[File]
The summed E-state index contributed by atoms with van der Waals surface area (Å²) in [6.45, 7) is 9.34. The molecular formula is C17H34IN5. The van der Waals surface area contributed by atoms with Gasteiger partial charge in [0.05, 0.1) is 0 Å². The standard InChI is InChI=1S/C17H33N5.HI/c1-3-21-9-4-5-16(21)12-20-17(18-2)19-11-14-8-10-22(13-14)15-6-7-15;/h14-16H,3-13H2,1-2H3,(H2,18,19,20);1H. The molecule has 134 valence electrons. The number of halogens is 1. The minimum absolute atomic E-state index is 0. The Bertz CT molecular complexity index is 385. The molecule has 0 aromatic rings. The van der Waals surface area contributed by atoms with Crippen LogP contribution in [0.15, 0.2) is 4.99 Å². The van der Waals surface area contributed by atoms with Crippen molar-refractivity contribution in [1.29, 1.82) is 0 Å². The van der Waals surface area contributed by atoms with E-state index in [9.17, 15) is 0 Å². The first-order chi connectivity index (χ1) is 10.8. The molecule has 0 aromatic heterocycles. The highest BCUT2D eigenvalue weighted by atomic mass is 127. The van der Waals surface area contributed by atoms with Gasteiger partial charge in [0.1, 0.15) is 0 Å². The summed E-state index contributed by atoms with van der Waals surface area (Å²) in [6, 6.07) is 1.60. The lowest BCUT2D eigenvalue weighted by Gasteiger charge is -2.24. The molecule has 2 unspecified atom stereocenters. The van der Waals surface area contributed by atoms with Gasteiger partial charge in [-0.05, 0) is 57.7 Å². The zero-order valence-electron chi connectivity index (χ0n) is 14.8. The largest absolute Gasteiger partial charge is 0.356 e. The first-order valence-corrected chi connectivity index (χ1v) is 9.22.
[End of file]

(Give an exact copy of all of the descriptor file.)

The summed E-state index contributed by atoms with van der Waals surface area (Å²) in [6.45, 7) is 9.34. The molecular formula is C17H34IN5. The van der Waals surface area contributed by atoms with Gasteiger partial charge in [0.05, 0.1) is 0 Å². The standard InChI is InChI=1S/C17H33N5.HI/c1-3-21-9-4-5-16(21)12-20-17(18-2)19-11-14-8-10-22(13-14)15-6-7-15;/h14-16H,3-13H2,1-2H3,(H2,18,19,20);1H. The molecule has 134 valence electrons. The number of halogens is 1. The minimum absolute atomic E-state index is 0. The Bertz CT molecular complexity index is 385. The molecule has 0 aromatic rings. The van der Waals surface area contributed by atoms with Crippen LogP contribution in [0.15, 0.2) is 4.99 Å². The van der Waals surface area contributed by atoms with Crippen molar-refractivity contribution in [1.29, 1.82) is 0 Å². The van der Waals surface area contributed by atoms with E-state index in [9.17, 15) is 0 Å². The first-order chi connectivity index (χ1) is 10.8. The molecule has 0 aromatic heterocycles. The highest BCUT2D eigenvalue weighted by atomic mass is 127. The van der Waals surface area contributed by atoms with Gasteiger partial charge in [0.1, 0.15) is 0 Å². The summed E-state index contributed by atoms with van der Waals surface area (Å²) in [6, 6.07) is 1.60. The lowest BCUT2D eigenvalue weighted by Gasteiger charge is -2.24. The molecule has 2 unspecified atom stereocenters. The van der Waals surface area contributed by atoms with Gasteiger partial charge in [-0.05, 0) is 57.7 Å². The zero-order valence-electron chi connectivity index (χ0n) is 14.8. The largest absolute Gasteiger partial charge is 0.356 e. The first-order valence-corrected chi connectivity index (χ1v) is 9.22.